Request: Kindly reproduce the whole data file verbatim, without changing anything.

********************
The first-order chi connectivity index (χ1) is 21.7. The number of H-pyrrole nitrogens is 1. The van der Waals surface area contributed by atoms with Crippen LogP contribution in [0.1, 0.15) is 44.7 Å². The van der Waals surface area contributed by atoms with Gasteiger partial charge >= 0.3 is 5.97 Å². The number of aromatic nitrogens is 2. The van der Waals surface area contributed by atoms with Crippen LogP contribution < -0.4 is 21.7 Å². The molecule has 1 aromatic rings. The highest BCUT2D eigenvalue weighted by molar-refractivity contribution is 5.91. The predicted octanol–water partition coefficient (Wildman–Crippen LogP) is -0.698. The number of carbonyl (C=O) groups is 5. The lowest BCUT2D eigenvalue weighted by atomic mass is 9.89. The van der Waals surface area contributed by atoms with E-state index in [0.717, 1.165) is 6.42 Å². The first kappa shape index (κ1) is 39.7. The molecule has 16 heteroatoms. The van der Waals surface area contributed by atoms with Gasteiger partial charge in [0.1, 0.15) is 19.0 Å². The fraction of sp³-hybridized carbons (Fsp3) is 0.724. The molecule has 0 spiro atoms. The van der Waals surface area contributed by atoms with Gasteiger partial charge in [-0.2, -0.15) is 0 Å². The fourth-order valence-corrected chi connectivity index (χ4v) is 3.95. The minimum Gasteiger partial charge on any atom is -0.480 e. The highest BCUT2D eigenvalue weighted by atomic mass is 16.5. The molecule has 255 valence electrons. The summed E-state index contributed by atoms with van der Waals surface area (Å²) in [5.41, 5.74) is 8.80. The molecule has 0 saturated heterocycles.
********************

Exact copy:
The first-order chi connectivity index (χ1) is 21.7. The number of H-pyrrole nitrogens is 1. The van der Waals surface area contributed by atoms with Crippen LogP contribution in [0.1, 0.15) is 44.7 Å². The van der Waals surface area contributed by atoms with Gasteiger partial charge >= 0.3 is 5.97 Å². The number of aromatic nitrogens is 2. The van der Waals surface area contributed by atoms with Crippen LogP contribution < -0.4 is 21.7 Å². The molecule has 1 aromatic rings. The highest BCUT2D eigenvalue weighted by molar-refractivity contribution is 5.91. The predicted octanol–water partition coefficient (Wildman–Crippen LogP) is -0.698. The number of carbonyl (C=O) groups is 5. The lowest BCUT2D eigenvalue weighted by atomic mass is 9.89. The van der Waals surface area contributed by atoms with E-state index in [0.717, 1.165) is 6.42 Å². The first kappa shape index (κ1) is 39.7. The molecule has 16 heteroatoms. The van der Waals surface area contributed by atoms with Gasteiger partial charge in [0.1, 0.15) is 19.0 Å². The fraction of sp³-hybridized carbons (Fsp3) is 0.724. The molecule has 0 spiro atoms. The van der Waals surface area contributed by atoms with Gasteiger partial charge in [-0.2, -0.15) is 0 Å². The fourth-order valence-corrected chi connectivity index (χ4v) is 3.95. The minimum Gasteiger partial charge on any atom is -0.480 e. The highest BCUT2D eigenvalue weighted by atomic mass is 16.5. The molecule has 255 valence electrons. The summed E-state index contributed by atoms with van der Waals surface area (Å²) in [5.41, 5.74) is 8.80. The molecule has 0 saturated heterocycles.